“Oh, my God! Not water again,” I wailed as I stepped into the basement of our split-level house up to my ankles in what looked like the shallow end of the community pool. After weeks of listening to my complaints, a neighbor suggested that we sell the house…during the dry season. What a novel idea! It was 1961 and house inspections were lax, so we traded a now-and-then wet basement for an enormous English Tudor built in 1906 on top of a hill on a tree-lined street in a fancy section of Summit, New Jersey, one town away. (It wasn’t until later that we discovered the termites, but they really never bothered us.) People were unloading big houses at bargain prices, so we bought it for $30,000, $3,000 less than what we were paid for our split-level. Nobody wanted such a huge ark, except someone like us, with five children, hoping to place them in a separate wing where they couldn’t find us in the middle of the night. It worked.
Glen and I were overjoyed, but the kids were sure it was haunted. There was dark oak panel wainscoting with exquisite brass sconces on the downstairs walls and main staircase, and ornamental chandeliers hanging from the high ceilings of the living room, hallway, and dining room. A set of large, bowed Victorian-draped cross-hatched windows overlooked a beautifully-landscaped sloping front lawn. The front entrance, which we seldom used, had an ample cement porch surrounded by a wide brick, ivy-covered protective parapet typical of Merry Old England. The walkway was so rocky and perilous that even the postman chose the back entrance. After a few years of neglect it had grown over and joined the native woodland that surrounded the house.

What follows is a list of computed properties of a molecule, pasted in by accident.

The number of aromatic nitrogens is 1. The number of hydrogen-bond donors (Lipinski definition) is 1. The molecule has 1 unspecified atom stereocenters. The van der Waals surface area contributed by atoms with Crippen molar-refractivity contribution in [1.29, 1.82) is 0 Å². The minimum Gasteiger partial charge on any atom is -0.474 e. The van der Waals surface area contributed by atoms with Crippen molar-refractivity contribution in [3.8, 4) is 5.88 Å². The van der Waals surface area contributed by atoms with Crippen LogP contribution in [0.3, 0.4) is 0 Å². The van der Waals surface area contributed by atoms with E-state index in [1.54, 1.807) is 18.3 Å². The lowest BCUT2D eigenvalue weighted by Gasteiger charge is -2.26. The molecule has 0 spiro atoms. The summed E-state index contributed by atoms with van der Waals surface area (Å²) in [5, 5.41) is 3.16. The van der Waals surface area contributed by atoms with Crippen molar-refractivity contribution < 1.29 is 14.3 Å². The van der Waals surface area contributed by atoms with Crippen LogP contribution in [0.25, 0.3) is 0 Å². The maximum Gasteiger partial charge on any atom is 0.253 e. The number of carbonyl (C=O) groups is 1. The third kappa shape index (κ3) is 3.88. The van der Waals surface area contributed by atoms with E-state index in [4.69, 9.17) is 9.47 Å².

An impressive staircase rose from the center hall to a landing from which you could open a huge leaded window and command the world below. The banister and railing doubled back and led down a long hallway off of which were five bedrooms, two baths, and a back hallway leading to two small bedrooms (formerly maids’ quarters) and a steep curved stairway leading down to the kitchen. An ample linen closet off the hallway boasted a corner laundry chute to the basement, and, true to form, I caught Robert trying to step into it for the ride. It was quite a challenge to make it inaccessible. But I did. I remember overhearing Cary, as she was taking some friends down to the basement, saying, “We used to have a very nice place, but this will be fine when my mother fixes it up.”
This basement, by the way, was labyrinthian, with two intersecting halls, wide wooden baseboards, a furnace room where our dog, Skeesix, delivered her six puppies, a small adjacent room used in the past for coal, and a laundry room with full bathroom. Covering the windows were old World War II blackout curtains made of fabric decorated with B-52 airplanes. This fit right in with our plan to make a darkroom out of the adjoining bathroom.